This looks interesting

First, I got the headset. Very nice.

Second, there is a company, sixense, that looks to be making some very good immersive hardware and a free(?) api. This might be very good for the pointing test. And they have some nice sound (midi) code too. It’s somehow tied up with Intel’s perceptual computing effort. I learned about this from a slashdotted article about the Holodeck Project.

Some Prior Art?

Displaying sound indications on a wearable computing system


Example methods and systems for displaying one or more indications that indicate (i) the direction of a source of sound and (ii) the intensity level of the sound are disclosed. A method may involve receiving audio data corresponding to sound detected by a wearable computing system. Further, the method may involve analyzing the audio data to determine both (i) a direction from the wearable computing system of a source of the sound and (ii) an intensity level of the sound. Still further, the method may involve causing the wearable computing system to display one or more indications that indicate (i) the direction of the source of the sound and (ii) the intensity level of the sound.

Multi-target tracking with Single Moving Camera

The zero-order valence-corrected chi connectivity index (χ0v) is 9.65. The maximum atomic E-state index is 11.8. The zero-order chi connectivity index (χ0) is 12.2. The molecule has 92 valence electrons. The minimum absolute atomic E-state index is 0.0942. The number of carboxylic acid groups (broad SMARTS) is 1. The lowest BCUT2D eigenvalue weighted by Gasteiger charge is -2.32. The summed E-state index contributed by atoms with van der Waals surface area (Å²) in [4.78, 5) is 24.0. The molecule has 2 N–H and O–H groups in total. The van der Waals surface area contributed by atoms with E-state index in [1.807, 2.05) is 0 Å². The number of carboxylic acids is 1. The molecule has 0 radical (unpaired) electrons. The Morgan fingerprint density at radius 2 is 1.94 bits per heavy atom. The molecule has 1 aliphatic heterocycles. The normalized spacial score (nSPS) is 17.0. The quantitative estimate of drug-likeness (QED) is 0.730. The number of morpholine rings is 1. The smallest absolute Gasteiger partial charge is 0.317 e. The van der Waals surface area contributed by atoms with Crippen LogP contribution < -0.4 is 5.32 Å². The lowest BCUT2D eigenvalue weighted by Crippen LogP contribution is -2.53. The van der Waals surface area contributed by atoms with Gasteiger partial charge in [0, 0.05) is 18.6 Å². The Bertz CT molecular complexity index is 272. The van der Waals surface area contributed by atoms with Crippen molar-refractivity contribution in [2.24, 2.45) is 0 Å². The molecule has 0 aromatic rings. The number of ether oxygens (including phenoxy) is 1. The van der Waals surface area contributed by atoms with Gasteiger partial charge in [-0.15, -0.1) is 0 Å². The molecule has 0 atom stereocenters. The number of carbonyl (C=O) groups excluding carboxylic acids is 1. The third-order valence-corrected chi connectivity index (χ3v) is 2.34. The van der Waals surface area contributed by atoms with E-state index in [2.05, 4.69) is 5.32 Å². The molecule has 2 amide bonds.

Did you know that you can get reasonably useable depth information from a single camera? I would have thought that it wasn’t practical. Clearly someone forgot to tell the folks at the UMichigan vision lab.

  • An overview with cool video
  • The first paper
  • A paper from the next year, extending the concept using a Kinnect for depth
  • Datasets. This kind of implies that the system is not real time?
  • The code on github. No, they say it’s github, but it’s actually good, old SVN. Downloading now. Done. Big.
    • Requires the following libraries
    • Boost (general libraries)
    • OpenCV (computer vision)
    • Cmake – cross-platform make

Looks like it should compile on any platform, and it looks like it’s not real time (images are stored in files). Looks like I need to set up a GCC environment